Six years ago, Netflix premiered Baz Luhrmann’s television debut, The Get Down, a busy and colorful drama chronicling the birth of hip-hop in the South Bronx; and FX premiered Donald Glover’s masterwork, Atlanta, a dark and surreal comedy about life in the new capital of rap.
The Get Down was an ill-fated series, plagued by production delays and cost overruns, met with middling reviews, and then canceled after a single season. It was also, as I wrote in my own review of the show, a rather beautiful failure. It was a sugar rush of so many volatile elements—disco! Cocaine! Poetry! Kung fu!—culminating in the big bang that unleashed hip-hop on the world. Though playing fast and loose with the early history of rap, The Get Down was true to the spirit. It wasn’t a perfect show, but it was wild to watch Netflix blow $120 million on a hip-hop origin story with Luhrmann and Jaden Smith.
Still, The Get Down was one of many stories, spanning several formats and genres, from Krush Groove through Empire, dramatizing the ascendancy and dominance of hip-hop in its first capital, New York City. There’s also a decent repertoire dramatizing rap history and culture on the West Coast. But then there’s this dramatic black hole that’s lingered over the South. There’s ATL, costarring T.I. and Big Boi, and then there’s crickets. It’s been more than a decade since hip-hop relocated its home base from New York to Georgia. There’s no shortage of drama in the major movements in Houston, Memphis, Louisiana, South Florida, and the genre’s current stronghold, Atlanta. So where were the cameras?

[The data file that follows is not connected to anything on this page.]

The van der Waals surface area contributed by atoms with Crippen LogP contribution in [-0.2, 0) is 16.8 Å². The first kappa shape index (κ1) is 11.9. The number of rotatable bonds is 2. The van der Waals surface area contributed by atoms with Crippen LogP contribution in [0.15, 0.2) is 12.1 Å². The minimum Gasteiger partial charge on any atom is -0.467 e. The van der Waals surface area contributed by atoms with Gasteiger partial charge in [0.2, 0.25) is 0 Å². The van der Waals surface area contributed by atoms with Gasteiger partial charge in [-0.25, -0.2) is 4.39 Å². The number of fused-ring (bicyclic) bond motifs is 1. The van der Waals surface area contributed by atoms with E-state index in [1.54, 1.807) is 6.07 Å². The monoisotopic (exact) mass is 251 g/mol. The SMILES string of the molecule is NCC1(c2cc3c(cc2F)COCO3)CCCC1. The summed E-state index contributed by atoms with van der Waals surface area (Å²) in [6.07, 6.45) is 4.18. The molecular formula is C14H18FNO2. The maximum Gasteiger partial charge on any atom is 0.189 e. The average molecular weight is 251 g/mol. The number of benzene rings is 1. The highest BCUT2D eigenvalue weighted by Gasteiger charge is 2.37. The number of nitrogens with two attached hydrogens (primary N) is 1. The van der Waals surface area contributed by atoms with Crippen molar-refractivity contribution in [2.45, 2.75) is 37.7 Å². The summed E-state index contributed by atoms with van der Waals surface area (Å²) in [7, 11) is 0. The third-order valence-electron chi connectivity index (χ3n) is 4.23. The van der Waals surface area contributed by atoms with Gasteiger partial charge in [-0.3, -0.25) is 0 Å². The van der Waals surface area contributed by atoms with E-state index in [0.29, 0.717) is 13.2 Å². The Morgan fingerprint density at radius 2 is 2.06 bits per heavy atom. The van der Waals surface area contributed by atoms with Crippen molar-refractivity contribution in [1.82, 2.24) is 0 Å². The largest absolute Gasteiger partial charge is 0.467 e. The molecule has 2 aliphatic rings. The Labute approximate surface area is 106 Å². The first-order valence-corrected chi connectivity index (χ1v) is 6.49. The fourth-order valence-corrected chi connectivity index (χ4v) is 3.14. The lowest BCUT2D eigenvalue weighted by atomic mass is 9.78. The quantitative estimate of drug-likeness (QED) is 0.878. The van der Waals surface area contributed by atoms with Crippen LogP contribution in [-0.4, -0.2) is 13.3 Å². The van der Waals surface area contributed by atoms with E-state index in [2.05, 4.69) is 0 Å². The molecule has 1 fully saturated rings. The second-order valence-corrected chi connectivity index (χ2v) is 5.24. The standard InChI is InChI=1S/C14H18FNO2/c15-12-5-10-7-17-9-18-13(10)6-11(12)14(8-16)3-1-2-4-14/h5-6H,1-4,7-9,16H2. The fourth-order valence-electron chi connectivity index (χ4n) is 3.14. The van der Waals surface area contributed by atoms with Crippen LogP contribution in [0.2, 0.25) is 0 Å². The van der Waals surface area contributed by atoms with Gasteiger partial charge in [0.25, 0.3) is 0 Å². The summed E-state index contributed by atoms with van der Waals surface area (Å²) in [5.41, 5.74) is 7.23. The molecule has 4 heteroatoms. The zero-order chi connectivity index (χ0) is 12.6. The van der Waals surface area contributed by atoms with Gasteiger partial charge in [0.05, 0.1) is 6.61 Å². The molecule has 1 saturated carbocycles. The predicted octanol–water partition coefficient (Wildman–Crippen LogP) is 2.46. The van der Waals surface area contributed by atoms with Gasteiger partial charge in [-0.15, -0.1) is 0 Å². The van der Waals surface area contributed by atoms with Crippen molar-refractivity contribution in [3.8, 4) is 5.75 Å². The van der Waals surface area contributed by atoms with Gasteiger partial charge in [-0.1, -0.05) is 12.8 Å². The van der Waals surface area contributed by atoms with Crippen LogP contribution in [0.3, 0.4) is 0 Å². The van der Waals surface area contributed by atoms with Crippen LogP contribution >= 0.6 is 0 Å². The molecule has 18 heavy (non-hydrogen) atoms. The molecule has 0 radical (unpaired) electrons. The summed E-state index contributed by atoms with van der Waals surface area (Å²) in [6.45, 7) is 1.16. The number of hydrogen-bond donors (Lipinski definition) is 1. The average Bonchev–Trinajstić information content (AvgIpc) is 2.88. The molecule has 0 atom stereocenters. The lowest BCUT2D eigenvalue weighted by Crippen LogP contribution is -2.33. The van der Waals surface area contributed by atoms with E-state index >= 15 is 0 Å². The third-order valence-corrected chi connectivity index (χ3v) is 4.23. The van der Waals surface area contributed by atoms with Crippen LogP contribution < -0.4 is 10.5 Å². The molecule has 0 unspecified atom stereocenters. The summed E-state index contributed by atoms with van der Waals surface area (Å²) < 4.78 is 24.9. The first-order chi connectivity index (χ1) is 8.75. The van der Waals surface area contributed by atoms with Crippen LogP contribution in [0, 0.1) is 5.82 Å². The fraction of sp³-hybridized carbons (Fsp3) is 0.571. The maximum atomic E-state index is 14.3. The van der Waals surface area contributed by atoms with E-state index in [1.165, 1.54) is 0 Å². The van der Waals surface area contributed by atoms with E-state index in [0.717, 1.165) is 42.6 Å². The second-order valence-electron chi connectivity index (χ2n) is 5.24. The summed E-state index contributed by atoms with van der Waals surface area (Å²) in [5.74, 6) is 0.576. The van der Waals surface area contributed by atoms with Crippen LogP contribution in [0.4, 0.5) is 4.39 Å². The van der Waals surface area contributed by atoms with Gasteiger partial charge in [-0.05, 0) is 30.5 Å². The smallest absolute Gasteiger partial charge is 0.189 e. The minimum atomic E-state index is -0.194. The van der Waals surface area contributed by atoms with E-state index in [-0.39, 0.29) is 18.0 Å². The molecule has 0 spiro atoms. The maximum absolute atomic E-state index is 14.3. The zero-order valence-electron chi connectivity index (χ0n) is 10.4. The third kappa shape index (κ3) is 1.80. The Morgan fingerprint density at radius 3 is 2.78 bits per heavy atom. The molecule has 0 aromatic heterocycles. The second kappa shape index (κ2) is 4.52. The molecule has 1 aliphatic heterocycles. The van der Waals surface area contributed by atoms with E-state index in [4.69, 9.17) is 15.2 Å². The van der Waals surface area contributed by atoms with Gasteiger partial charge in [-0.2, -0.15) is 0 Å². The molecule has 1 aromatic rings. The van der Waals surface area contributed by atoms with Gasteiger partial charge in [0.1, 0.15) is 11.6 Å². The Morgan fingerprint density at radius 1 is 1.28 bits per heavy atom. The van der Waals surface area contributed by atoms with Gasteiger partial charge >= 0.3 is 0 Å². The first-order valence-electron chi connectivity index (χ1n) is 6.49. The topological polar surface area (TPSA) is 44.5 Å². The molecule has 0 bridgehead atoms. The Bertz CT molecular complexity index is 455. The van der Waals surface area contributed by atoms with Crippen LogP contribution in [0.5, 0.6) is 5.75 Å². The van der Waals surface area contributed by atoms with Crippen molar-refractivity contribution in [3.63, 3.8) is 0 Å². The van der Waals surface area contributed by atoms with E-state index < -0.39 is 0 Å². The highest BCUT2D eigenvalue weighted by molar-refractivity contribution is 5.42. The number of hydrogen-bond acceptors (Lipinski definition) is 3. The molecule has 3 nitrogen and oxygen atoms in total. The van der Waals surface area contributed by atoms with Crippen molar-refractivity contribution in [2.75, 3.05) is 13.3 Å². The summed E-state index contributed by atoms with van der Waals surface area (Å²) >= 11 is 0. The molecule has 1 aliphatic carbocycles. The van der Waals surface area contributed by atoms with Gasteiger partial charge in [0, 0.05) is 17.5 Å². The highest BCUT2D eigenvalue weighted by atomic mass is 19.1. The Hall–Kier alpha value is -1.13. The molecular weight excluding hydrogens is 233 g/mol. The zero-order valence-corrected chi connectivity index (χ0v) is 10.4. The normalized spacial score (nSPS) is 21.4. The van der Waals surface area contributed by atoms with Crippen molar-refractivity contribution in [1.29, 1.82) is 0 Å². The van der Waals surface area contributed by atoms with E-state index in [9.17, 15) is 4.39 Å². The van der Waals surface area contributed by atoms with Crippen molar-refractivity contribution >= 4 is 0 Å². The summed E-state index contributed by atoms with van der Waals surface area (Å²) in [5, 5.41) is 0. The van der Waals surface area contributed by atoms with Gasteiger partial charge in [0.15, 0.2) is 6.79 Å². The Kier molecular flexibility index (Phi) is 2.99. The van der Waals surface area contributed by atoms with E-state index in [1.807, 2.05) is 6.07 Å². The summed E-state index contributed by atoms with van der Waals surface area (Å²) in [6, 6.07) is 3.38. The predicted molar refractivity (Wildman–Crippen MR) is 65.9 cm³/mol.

There’s consolation at least in Atlanta, now a bona fide hit series created by hometown hero Glover, a.k.a., Childish Gambino, and oft-directed by music video visionary Hiro Murai. The series premiered just a month after The Get Down hit Netflix. By comparison, Atlanta is a slow and low-key character drama (at least initially), following upstart rapper Paper Boi (real name Alfred), played by Brian Tyree Henry, and his cousin-slash-manager Earn, played by Glover, on the scenic route to rap stardom. They’re accompanied by Al’s chaotic-neutral best friend, Darius, played by Lakeith Stanfield, and Earn’s old flame and co-parent Van, played by Zazie Beetz. Together these characters form a bleak millennial quartet, smoking weed and sulking from one setback to the next. Atlanta isn’t a show about hip-hop. Atlanta is hip-hop, often at its best when embarking on blunted tangents with profound realizations.
This year, Atlanta returns with its third and fourth seasons, the former premiering on Thursday. In its half decade on television, Atlanta, pitched as “two cousins who work through the Atlanta music scene,” turned out to be many things: a midcareer drama, a middlebrow sitcom, a race satire, a horror anthology, and a testament to the peculiar magic of the South. But perhaps most significantly, Atlanta rendered the past decade of hip-hop on screen with a pointed perceptiveness. Finally the highways that pumped so much bass into the American bloodstream earned the prestige TV treatment. And impressively, Glover, celebrating his own profession and his own hometown, pulled no punches.